Missirikoro is a small village south of Sikasso. It’s only 12 kilometers away, but the road is all red dirt and rocks – unpaved, but heavily traveled. As you approach the village, you can see the strange mountain rising above the tree line. It is a small cylinderical formation that seems to have been dropped out of the sky. There are some young men standing in the forest when we approach, and they accompany us up the hill. Inside the mountain are a series of caves. The biggest chamber is about twenty meters tall. Various indentations mark the floor – the place where the ancient ones prayed, carved out spaces for giant knees and feet, or the crescent shaped divot where a woman and child once lay. The cave walls are curving, and the light from the opening high above flows down them in a river of shadow. It smells of incense and the cave ceiling is waxy and black from smoke. Hidden in the small annexes and corners, people are praying.
This is an ancient place with ancient magic. The place is special with Djinn. There are various caves for Muslims, Christians, and animists, all who come here to make sacrifices. You come here to pray and you make a promise to the cave. If it grants you this, you must come back and fulfill the promise. I hear dozens of stories of those who negated their end of the bargain, and payed in various ways. It’s said many years ago, anything you felt the need to eat would be waiting for you when you arrived. But it was ruined when a man didn’t believe the cave. He thought it was some sort of trick, so hid and watched to see where the food came from. A young girl djinn came carrying the food, and when he spotted her he cried out. He tried to leave but turning into the cave, he became hopelessly lost, and is somewhere still, perhaps, in secret passages underneath.
I go back into the main cavern to have a moment, alone. There are three people in the various chambers with me – a man lying on a prayer rug with a koran, a woman in white hidden on a ledge over the animist cave, and another man, dishelved and unkempt. It is not all silent. Birds flutter and make strange cries, bats swoop through the darkness. Strange insects with long antennaes crawl on the floor. The ground is cold. The air is cold. The earth is still. It reminds me of the cathedral in Tarragona, the curves and symmetry, the private chapels, the underground crypts, the divine valuting. This is a cathedral. Or the cathedral is a cave. Is it so unlike the places where the first people worshipped? The cathedral always carries with it a narrative of power of man to build the structure in the name of god. But this chamber is something different. It is built by god and djinn. It may be alive itself.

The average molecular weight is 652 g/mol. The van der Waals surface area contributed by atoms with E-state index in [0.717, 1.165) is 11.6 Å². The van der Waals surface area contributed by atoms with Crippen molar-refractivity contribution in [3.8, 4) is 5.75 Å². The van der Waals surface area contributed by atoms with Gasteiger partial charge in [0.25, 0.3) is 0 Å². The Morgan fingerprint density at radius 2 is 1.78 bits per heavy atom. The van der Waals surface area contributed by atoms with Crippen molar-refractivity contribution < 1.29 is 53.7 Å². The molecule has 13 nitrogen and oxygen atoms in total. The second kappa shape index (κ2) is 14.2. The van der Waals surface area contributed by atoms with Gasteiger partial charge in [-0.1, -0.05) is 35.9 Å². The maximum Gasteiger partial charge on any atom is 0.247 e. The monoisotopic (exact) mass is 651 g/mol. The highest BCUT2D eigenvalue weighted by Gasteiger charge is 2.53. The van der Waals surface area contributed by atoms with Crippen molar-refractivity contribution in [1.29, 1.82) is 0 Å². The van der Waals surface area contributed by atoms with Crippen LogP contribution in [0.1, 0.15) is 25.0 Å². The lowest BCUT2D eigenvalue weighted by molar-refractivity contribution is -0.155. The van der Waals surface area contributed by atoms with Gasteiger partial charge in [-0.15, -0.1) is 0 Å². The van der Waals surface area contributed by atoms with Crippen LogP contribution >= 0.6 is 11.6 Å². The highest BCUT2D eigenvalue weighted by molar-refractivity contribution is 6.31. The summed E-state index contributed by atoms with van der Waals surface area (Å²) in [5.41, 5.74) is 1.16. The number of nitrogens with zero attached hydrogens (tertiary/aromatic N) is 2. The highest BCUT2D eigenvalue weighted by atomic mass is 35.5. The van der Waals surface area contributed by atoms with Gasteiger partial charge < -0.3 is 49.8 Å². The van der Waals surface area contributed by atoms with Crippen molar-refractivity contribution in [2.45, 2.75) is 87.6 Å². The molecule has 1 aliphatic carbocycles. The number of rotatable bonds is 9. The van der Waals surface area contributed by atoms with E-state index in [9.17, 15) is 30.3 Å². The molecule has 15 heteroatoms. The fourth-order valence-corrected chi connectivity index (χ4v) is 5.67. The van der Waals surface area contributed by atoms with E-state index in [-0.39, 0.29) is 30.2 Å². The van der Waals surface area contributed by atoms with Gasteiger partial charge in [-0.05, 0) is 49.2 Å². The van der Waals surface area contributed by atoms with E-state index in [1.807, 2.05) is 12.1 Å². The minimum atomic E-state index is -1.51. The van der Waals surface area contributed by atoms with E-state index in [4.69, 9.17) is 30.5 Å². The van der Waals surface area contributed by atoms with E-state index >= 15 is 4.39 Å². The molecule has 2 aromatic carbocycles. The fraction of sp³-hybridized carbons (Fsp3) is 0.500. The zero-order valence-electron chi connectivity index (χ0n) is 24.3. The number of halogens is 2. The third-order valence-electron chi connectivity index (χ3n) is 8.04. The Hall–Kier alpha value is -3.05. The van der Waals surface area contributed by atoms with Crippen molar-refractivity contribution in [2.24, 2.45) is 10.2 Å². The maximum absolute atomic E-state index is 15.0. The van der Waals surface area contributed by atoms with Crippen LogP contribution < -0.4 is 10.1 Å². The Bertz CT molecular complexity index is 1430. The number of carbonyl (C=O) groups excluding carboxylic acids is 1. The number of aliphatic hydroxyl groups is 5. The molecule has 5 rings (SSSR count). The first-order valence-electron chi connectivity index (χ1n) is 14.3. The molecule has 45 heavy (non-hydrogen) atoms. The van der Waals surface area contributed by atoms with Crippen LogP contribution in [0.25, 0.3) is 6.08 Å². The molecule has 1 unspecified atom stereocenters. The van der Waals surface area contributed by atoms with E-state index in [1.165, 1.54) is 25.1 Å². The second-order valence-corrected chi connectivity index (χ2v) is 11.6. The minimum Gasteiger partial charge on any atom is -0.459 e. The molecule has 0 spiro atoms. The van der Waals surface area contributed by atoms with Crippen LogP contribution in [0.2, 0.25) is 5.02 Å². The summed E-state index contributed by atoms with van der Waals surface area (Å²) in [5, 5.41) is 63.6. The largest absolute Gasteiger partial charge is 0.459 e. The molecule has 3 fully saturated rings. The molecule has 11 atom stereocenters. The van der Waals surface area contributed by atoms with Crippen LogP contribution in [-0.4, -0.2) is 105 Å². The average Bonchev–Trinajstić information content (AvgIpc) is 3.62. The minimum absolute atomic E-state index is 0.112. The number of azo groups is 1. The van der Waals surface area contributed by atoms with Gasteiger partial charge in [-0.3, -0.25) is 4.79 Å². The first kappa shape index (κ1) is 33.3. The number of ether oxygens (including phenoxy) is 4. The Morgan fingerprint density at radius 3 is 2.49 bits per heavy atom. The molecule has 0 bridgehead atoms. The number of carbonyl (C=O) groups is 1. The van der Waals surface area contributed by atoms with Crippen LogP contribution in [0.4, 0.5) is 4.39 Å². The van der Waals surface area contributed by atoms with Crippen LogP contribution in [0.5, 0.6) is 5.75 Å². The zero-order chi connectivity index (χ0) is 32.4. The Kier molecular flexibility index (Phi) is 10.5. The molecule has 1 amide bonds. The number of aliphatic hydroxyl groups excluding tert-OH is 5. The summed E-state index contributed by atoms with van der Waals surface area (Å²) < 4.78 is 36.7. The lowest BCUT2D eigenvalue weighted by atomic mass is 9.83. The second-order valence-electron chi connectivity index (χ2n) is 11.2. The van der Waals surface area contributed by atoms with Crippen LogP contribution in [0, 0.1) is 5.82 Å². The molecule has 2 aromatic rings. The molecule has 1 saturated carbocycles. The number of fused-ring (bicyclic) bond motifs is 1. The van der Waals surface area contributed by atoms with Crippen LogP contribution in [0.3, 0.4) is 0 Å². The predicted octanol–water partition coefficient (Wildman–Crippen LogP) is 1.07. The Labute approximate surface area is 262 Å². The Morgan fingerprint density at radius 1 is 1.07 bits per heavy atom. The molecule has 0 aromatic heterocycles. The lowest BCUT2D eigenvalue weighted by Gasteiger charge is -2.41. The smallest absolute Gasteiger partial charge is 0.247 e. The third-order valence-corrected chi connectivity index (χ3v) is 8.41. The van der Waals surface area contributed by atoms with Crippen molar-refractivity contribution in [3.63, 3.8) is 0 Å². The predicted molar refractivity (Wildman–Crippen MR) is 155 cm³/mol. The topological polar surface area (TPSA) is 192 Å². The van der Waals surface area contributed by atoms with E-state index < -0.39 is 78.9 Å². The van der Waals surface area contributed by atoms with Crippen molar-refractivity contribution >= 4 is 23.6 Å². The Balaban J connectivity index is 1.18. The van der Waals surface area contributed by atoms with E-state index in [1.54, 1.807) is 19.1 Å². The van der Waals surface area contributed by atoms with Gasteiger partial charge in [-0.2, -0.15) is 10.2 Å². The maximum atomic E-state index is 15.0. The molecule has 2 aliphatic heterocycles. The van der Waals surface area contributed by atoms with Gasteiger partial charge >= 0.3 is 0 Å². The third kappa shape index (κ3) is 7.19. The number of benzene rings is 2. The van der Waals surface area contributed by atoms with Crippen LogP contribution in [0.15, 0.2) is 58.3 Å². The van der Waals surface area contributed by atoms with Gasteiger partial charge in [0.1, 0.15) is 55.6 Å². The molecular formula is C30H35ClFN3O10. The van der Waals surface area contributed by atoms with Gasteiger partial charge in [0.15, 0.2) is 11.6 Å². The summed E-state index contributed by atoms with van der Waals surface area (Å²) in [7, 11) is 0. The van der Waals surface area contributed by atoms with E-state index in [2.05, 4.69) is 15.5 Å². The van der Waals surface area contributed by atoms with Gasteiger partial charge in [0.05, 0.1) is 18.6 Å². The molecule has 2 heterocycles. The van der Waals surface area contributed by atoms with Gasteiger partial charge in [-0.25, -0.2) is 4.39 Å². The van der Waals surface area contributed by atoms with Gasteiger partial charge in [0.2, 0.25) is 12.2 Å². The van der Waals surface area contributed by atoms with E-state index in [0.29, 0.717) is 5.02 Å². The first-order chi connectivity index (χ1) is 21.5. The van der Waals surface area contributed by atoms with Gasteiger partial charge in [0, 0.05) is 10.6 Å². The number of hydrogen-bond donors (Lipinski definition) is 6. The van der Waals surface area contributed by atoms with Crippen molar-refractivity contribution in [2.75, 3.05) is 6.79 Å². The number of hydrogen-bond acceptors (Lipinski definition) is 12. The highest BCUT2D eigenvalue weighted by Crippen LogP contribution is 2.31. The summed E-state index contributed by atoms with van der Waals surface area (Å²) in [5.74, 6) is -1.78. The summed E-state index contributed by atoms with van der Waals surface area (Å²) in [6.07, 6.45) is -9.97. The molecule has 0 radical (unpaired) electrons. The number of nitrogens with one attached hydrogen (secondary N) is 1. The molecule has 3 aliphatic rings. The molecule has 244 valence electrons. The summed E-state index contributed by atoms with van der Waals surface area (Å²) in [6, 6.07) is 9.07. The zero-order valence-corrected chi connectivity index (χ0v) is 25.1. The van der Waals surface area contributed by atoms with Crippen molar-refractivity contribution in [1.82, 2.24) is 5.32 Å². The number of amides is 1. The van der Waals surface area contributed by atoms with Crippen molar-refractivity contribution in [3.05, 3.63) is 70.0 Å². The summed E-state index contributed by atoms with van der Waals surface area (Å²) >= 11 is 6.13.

The lack of written history is cited as a tragedy, and we work to find and preserve elements of tradition that may be lost to history. But absence is also power. Historical explanations of the caves of Missirikoro might tell us when the first people came here, how they worshipped, why they came to see the caves this way. They could say which stories are ancient, which were altered over generations, and which are modern innovations, sprung from imaginations, boredom, and speculation. But we have nothing like a library here, only words. With nothing to look to, with no explanations of when or how a story began, we are left with only the stories themselves. And all the stories are equally true. We are left with only the sacred.